COP28 – A Focus on Built Environment

The much-anticipated COP 28 offered a crucial platform to policymakers to discuss the importance of sustainability in built environment
Deepa Natarajan Lobo | UAE | Facilities Management

As per reports, the built environment is responsible for approximately 42% of all the greenhouse emissions across the globe. Of these, building operations are responsible for around 27% per year, while the embodied carbon from merely four materials – cement, iron, steel, and aluminium itself – amounts to an additional 15% annually. With global building floor area expected to double by 2060, the planet is experiencing a climate crisis like never before.

The 2023 United Nations Conference of the Parties (COP 28), which took place in Dubai between November 30 and December 12 to devise strategies for climate change, offered a crucial platform to policymakers to discuss the importance of sustainability in built environment. Said Fahad Mohamed, Director – Operations, ADEEB Group Services, a prominent facilities management firm, “The built environment stands out as a major contributor to global emissions, encompassing construction, energy consumption, and logistical operations. Every stage, from raw material extraction to construction practices, waste management, and energy use, demands careful consideration for more sustainable practices. This underscores the necessity for regulatory intervention led by policymakers in nations significantly contributing to emissions.”

Stressing on the need for a well-crafted framework that can guide the built environment industry, ensuring success across environmental, economic, and social dimensions, he added, “Shared goals among countries can fast-track innovation, influencing changes from manufacturing to construction and maintenance in the built environment.”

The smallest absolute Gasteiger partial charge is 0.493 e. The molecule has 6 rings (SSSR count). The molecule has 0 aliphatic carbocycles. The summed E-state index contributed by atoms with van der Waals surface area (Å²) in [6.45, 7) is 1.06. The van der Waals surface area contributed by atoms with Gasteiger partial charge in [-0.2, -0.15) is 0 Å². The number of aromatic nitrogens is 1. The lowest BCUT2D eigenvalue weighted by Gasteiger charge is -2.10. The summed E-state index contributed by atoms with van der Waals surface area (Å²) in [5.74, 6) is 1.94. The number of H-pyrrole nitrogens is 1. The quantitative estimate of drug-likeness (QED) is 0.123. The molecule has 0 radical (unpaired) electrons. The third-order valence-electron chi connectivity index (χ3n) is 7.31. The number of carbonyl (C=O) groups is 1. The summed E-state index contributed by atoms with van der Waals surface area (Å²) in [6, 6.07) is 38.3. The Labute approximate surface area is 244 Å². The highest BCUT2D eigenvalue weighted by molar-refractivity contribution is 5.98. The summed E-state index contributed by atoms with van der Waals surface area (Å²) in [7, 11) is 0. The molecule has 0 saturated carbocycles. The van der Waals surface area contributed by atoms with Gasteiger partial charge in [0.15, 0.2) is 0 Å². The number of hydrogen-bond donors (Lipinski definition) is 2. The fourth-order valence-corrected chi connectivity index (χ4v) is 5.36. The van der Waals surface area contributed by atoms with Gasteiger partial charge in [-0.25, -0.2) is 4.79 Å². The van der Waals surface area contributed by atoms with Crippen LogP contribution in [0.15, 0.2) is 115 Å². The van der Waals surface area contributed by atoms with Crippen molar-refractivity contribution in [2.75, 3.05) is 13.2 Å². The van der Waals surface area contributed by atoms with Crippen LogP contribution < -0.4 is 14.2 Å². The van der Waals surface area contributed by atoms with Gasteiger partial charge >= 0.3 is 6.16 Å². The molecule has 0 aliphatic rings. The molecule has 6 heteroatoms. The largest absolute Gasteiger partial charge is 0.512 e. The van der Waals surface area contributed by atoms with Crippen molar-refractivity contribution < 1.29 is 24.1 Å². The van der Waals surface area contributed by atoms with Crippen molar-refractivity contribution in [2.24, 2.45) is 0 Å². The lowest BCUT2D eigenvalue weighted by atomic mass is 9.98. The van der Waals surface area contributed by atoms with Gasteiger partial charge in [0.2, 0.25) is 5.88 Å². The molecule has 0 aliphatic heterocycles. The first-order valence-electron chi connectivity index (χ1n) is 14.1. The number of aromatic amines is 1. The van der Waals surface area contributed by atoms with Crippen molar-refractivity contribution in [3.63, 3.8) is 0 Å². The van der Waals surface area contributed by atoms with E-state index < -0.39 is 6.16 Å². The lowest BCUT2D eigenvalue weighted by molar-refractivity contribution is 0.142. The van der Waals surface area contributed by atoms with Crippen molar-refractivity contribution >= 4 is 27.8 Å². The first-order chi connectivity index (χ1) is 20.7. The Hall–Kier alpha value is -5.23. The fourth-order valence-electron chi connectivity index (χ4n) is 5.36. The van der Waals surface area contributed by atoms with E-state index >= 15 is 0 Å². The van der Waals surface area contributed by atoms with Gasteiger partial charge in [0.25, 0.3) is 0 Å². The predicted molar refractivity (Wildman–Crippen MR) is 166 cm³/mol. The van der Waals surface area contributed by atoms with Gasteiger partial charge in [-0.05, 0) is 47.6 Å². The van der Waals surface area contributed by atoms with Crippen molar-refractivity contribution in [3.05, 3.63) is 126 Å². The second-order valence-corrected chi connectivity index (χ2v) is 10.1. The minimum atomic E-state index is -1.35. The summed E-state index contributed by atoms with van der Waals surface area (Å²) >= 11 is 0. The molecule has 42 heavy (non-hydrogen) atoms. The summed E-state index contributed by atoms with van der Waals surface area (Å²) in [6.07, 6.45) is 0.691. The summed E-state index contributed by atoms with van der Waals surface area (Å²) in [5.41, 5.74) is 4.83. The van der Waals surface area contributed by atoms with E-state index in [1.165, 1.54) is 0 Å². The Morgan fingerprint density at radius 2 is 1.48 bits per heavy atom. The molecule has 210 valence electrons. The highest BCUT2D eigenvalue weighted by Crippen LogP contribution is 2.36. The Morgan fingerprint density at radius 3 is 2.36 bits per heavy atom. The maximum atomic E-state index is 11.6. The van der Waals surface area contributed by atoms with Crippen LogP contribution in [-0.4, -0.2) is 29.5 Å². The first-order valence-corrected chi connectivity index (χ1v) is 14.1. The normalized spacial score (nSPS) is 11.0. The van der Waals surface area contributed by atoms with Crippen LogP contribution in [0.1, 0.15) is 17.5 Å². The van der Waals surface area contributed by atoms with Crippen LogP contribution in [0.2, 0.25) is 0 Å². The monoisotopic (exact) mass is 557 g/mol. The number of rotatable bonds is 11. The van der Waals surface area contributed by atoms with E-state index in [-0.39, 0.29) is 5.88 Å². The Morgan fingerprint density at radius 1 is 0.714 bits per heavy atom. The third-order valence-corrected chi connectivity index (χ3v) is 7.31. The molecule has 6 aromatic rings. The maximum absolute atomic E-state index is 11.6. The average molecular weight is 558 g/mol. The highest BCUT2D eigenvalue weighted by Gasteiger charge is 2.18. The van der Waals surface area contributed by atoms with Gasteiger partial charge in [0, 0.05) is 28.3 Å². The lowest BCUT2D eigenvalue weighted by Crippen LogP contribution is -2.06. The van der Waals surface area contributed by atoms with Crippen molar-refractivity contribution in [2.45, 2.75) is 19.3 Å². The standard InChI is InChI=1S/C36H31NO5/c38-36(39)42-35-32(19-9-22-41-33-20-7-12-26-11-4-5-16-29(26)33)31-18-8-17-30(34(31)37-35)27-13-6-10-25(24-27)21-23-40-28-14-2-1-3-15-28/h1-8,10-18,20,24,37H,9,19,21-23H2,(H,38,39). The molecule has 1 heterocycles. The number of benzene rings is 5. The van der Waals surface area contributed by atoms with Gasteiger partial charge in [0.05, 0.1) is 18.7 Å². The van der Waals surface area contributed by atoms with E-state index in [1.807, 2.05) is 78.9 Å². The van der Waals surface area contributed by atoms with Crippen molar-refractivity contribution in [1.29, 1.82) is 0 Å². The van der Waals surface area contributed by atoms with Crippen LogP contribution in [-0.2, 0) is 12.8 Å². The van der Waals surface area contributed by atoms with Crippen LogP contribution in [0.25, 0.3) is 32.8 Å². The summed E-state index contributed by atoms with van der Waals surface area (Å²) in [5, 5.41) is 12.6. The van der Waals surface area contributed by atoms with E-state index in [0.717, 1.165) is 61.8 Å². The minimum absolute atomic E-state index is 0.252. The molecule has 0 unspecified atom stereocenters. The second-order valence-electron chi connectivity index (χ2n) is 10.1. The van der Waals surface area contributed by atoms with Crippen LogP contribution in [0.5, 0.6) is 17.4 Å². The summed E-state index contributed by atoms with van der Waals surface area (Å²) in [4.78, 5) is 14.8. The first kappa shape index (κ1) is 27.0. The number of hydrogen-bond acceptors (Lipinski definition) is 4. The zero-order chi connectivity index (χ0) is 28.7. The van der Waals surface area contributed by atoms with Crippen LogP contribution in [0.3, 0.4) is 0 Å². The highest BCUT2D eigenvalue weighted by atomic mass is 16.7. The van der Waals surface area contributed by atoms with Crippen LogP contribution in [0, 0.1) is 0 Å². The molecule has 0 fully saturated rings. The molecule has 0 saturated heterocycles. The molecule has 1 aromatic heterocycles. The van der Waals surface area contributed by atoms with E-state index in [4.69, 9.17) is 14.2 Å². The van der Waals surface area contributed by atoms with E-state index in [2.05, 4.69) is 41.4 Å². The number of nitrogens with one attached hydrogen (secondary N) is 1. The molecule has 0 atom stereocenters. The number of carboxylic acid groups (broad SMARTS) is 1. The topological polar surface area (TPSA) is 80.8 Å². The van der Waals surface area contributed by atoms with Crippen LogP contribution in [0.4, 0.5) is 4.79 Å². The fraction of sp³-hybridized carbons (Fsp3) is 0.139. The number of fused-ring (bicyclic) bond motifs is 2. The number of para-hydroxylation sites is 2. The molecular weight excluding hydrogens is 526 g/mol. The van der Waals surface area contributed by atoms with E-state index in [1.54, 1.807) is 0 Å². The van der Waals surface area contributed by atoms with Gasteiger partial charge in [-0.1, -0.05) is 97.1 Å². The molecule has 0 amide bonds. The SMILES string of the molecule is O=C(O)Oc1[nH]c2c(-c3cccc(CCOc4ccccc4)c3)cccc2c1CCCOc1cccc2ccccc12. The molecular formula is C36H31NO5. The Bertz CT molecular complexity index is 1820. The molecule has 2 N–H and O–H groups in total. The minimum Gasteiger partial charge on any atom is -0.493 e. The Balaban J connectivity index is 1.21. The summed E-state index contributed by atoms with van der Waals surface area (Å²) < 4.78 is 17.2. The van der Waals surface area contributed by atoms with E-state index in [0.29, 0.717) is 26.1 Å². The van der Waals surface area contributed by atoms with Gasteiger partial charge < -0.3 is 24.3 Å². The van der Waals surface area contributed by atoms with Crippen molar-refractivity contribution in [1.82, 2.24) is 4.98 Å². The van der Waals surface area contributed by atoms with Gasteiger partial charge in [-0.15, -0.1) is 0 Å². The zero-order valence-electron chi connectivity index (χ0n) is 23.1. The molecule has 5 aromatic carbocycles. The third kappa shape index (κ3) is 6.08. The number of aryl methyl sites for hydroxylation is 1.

According to Muna Al Nahdi, Head of Sustainability & Consultancy at Farnek, the UAE-based facilities management company, COP28 took place at a crucial moment in the global effort to combat climate change as it marked the conclusion of the first global stocktake (GST), the main mechanism through which progress under the Paris Agreement is assessed. “The 2022 Global Status Report for Buildings and Construction said that the emissions from building operations have experienced a significant increase, reaching a record high of approximately 10 GtCO2. A critical takeaway from the report is that the buildings and construction sector is not making sufficient progress toward achieving decarbonisation by 2050. Existing buildings constitute a significant portion of the built environment and decarbonising them is notably more challenging due to many limitations such as legacy systems and appropriate financing for retrofits,” she said.

Limiting the Rising Temperatures

There are various facts and figures to prove that the world is literally facing the heat of its own actions. Over the last several decades, with overuse of fossil fuels and rampant deforestation amidst rapid development and urbanisation, the earth has become a much warmer place to live in. As per researches and studies, the world is losing 1.2 trillion tons of ice each year and the greenhouse gas (GHG) emissions are at their highest in the last two million years.